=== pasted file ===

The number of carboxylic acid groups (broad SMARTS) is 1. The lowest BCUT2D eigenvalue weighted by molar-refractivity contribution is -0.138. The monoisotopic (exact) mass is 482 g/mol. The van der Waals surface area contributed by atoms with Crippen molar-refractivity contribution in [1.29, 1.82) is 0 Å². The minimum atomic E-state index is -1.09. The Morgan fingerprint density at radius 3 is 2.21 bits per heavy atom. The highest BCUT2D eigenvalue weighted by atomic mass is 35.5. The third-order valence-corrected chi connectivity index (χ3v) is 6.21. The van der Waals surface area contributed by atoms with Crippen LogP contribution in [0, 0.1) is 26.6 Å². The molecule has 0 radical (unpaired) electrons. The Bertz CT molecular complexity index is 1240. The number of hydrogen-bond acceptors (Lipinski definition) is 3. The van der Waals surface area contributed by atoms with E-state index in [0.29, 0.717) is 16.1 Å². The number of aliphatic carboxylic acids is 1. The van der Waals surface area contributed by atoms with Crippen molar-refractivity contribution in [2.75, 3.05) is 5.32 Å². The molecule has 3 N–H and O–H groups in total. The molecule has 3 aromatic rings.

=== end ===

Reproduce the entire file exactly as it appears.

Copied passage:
The number of carboxylic acid groups (broad SMARTS) is 1. The lowest BCUT2D eigenvalue weighted by molar-refractivity contribution is -0.138. The monoisotopic (exact) mass is 482 g/mol. The van der Waals surface area contributed by atoms with Crippen molar-refractivity contribution in [1.29, 1.82) is 0 Å². The minimum atomic E-state index is -1.09. The Morgan fingerprint density at radius 3 is 2.21 bits per heavy atom. The highest BCUT2D eigenvalue weighted by atomic mass is 35.5. The third-order valence-corrected chi connectivity index (χ3v) is 6.21. The van der Waals surface area contributed by atoms with Crippen LogP contribution in [0, 0.1) is 26.6 Å². The molecule has 0 radical (unpaired) electrons. The Bertz CT molecular complexity index is 1240. The number of hydrogen-bond acceptors (Lipinski definition) is 3. The van der Waals surface area contributed by atoms with E-state index in [0.29, 0.717) is 16.1 Å². The number of aliphatic carboxylic acids is 1. The van der Waals surface area contributed by atoms with Crippen molar-refractivity contribution in [2.75, 3.05) is 5.32 Å². The molecule has 3 N–H and O–H groups in total. The molecule has 3 aromatic rings.